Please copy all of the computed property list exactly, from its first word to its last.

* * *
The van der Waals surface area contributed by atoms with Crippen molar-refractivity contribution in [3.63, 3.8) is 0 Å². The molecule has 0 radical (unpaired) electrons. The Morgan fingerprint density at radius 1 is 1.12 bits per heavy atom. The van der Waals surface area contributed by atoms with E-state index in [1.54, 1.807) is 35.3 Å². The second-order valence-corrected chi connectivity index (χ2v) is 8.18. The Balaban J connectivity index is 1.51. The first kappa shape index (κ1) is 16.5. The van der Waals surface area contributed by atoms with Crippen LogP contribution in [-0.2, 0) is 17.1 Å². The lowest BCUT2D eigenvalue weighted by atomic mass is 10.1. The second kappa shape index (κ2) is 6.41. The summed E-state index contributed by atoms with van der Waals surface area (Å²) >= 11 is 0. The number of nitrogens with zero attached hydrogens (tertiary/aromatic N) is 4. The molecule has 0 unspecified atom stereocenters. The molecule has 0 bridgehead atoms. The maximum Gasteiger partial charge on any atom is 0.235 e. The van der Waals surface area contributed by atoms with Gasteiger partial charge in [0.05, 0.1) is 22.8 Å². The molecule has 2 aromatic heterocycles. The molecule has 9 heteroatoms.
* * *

The van der Waals surface area contributed by atoms with Crippen molar-refractivity contribution in [3.63, 3.8) is 0 Å². The molecule has 0 radical (unpaired) electrons. The Morgan fingerprint density at radius 1 is 1.12 bits per heavy atom. The van der Waals surface area contributed by atoms with E-state index in [1.54, 1.807) is 35.3 Å². The second-order valence-corrected chi connectivity index (χ2v) is 8.18. The Balaban J connectivity index is 1.51. The first kappa shape index (κ1) is 16.5. The van der Waals surface area contributed by atoms with Crippen LogP contribution in [-0.2, 0) is 17.1 Å². The lowest BCUT2D eigenvalue weighted by atomic mass is 10.1. The second kappa shape index (κ2) is 6.41. The summed E-state index contributed by atoms with van der Waals surface area (Å²) >= 11 is 0. The number of nitrogens with zero attached hydrogens (tertiary/aromatic N) is 4. The molecule has 0 unspecified atom stereocenters. The molecule has 0 bridgehead atoms. The maximum Gasteiger partial charge on any atom is 0.235 e. The van der Waals surface area contributed by atoms with Gasteiger partial charge in [0.05, 0.1) is 22.8 Å². The molecule has 2 aromatic heterocycles. The molecule has 9 heteroatoms.